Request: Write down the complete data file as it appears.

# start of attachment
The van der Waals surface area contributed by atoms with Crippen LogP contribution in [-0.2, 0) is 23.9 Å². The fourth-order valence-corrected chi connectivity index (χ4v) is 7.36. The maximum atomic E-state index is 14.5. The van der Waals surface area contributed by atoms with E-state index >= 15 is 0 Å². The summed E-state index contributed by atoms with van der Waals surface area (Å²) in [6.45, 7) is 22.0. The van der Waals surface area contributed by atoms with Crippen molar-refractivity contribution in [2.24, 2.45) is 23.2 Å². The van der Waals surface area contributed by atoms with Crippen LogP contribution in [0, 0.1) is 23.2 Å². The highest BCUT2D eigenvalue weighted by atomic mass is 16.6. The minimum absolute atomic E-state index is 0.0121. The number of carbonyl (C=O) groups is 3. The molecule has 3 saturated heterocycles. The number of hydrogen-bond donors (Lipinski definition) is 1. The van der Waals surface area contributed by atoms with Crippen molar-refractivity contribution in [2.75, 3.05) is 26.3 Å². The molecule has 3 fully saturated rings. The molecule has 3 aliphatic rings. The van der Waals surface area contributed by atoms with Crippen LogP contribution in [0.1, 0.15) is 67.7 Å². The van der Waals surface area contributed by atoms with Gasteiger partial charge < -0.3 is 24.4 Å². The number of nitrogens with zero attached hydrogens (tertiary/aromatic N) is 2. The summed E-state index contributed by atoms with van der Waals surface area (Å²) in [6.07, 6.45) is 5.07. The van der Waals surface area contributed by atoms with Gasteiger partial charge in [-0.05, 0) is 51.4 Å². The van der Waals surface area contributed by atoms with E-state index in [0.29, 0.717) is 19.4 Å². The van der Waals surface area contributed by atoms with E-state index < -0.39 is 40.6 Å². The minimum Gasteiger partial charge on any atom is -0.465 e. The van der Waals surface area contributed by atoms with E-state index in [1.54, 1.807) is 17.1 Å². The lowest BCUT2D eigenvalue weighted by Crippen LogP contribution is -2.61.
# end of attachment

The van der Waals surface area contributed by atoms with Crippen LogP contribution in [-0.2, 0) is 23.9 Å². The fourth-order valence-corrected chi connectivity index (χ4v) is 7.36. The maximum atomic E-state index is 14.5. The van der Waals surface area contributed by atoms with E-state index >= 15 is 0 Å². The summed E-state index contributed by atoms with van der Waals surface area (Å²) in [6.45, 7) is 22.0. The van der Waals surface area contributed by atoms with Crippen molar-refractivity contribution in [2.24, 2.45) is 23.2 Å². The van der Waals surface area contributed by atoms with Crippen LogP contribution in [0, 0.1) is 23.2 Å². The highest BCUT2D eigenvalue weighted by atomic mass is 16.6. The minimum absolute atomic E-state index is 0.0121. The number of carbonyl (C=O) groups is 3. The molecule has 3 saturated heterocycles. The number of hydrogen-bond donors (Lipinski definition) is 1. The van der Waals surface area contributed by atoms with Crippen molar-refractivity contribution in [2.75, 3.05) is 26.3 Å². The molecule has 3 fully saturated rings. The molecule has 3 aliphatic rings. The van der Waals surface area contributed by atoms with Crippen LogP contribution in [0.1, 0.15) is 67.7 Å². The van der Waals surface area contributed by atoms with Gasteiger partial charge < -0.3 is 24.4 Å². The number of nitrogens with zero attached hydrogens (tertiary/aromatic N) is 2. The summed E-state index contributed by atoms with van der Waals surface area (Å²) in [6.07, 6.45) is 5.07. The van der Waals surface area contributed by atoms with Gasteiger partial charge in [-0.05, 0) is 51.4 Å². The van der Waals surface area contributed by atoms with E-state index in [0.29, 0.717) is 19.4 Å². The van der Waals surface area contributed by atoms with E-state index < -0.39 is 40.6 Å². The minimum Gasteiger partial charge on any atom is -0.465 e. The van der Waals surface area contributed by atoms with E-state index in [1.54, 1.807) is 17.1 Å². The lowest BCUT2D eigenvalue weighted by Crippen LogP contribution is -2.61.